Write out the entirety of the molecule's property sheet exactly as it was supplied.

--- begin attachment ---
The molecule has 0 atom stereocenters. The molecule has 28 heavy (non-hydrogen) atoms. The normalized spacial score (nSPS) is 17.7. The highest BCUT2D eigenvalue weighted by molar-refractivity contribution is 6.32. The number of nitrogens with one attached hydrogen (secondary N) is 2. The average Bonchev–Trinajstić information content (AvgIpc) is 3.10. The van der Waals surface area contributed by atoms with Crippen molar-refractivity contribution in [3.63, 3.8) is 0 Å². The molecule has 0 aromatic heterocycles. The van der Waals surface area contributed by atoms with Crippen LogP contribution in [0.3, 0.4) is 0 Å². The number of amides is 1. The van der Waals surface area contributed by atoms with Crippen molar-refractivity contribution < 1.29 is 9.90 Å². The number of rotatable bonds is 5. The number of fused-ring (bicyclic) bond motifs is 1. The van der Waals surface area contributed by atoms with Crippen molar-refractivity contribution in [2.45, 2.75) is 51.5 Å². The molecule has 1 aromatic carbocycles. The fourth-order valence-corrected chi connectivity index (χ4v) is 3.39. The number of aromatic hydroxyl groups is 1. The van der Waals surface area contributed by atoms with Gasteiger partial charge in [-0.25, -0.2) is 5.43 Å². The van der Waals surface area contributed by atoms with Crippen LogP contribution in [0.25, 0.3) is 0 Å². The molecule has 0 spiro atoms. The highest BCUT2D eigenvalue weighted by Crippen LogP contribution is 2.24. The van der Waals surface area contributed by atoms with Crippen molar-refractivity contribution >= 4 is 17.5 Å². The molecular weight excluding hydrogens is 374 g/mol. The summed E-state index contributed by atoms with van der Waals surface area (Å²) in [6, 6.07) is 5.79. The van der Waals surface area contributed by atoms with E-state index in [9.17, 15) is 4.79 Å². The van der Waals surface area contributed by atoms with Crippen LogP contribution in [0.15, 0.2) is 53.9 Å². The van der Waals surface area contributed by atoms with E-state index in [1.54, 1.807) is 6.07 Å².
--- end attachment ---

The molecule has 0 atom stereocenters. The molecule has 28 heavy (non-hydrogen) atoms. The normalized spacial score (nSPS) is 17.7. The highest BCUT2D eigenvalue weighted by molar-refractivity contribution is 6.32. The number of nitrogens with one attached hydrogen (secondary N) is 2. The average Bonchev–Trinajstić information content (AvgIpc) is 3.10. The van der Waals surface area contributed by atoms with Crippen molar-refractivity contribution in [3.63, 3.8) is 0 Å². The molecule has 0 aromatic heterocycles. The van der Waals surface area contributed by atoms with Crippen LogP contribution in [0.3, 0.4) is 0 Å². The number of amides is 1. The van der Waals surface area contributed by atoms with Crippen molar-refractivity contribution < 1.29 is 9.90 Å². The number of rotatable bonds is 5. The number of fused-ring (bicyclic) bond motifs is 1. The van der Waals surface area contributed by atoms with Crippen molar-refractivity contribution in [2.45, 2.75) is 51.5 Å². The molecule has 1 aromatic carbocycles. The fourth-order valence-corrected chi connectivity index (χ4v) is 3.39. The number of aromatic hydroxyl groups is 1. The van der Waals surface area contributed by atoms with Gasteiger partial charge in [-0.25, -0.2) is 5.43 Å². The van der Waals surface area contributed by atoms with Crippen LogP contribution in [0.25, 0.3) is 0 Å². The molecule has 0 spiro atoms. The highest BCUT2D eigenvalue weighted by Crippen LogP contribution is 2.24. The van der Waals surface area contributed by atoms with Crippen molar-refractivity contribution >= 4 is 17.5 Å². The molecular weight excluding hydrogens is 374 g/mol. The summed E-state index contributed by atoms with van der Waals surface area (Å²) in [6, 6.07) is 5.79. The van der Waals surface area contributed by atoms with E-state index in [9.17, 15) is 4.79 Å². The van der Waals surface area contributed by atoms with Crippen LogP contribution in [0.15, 0.2) is 53.9 Å². The van der Waals surface area contributed by atoms with E-state index in [1.54, 1.807) is 6.07 Å².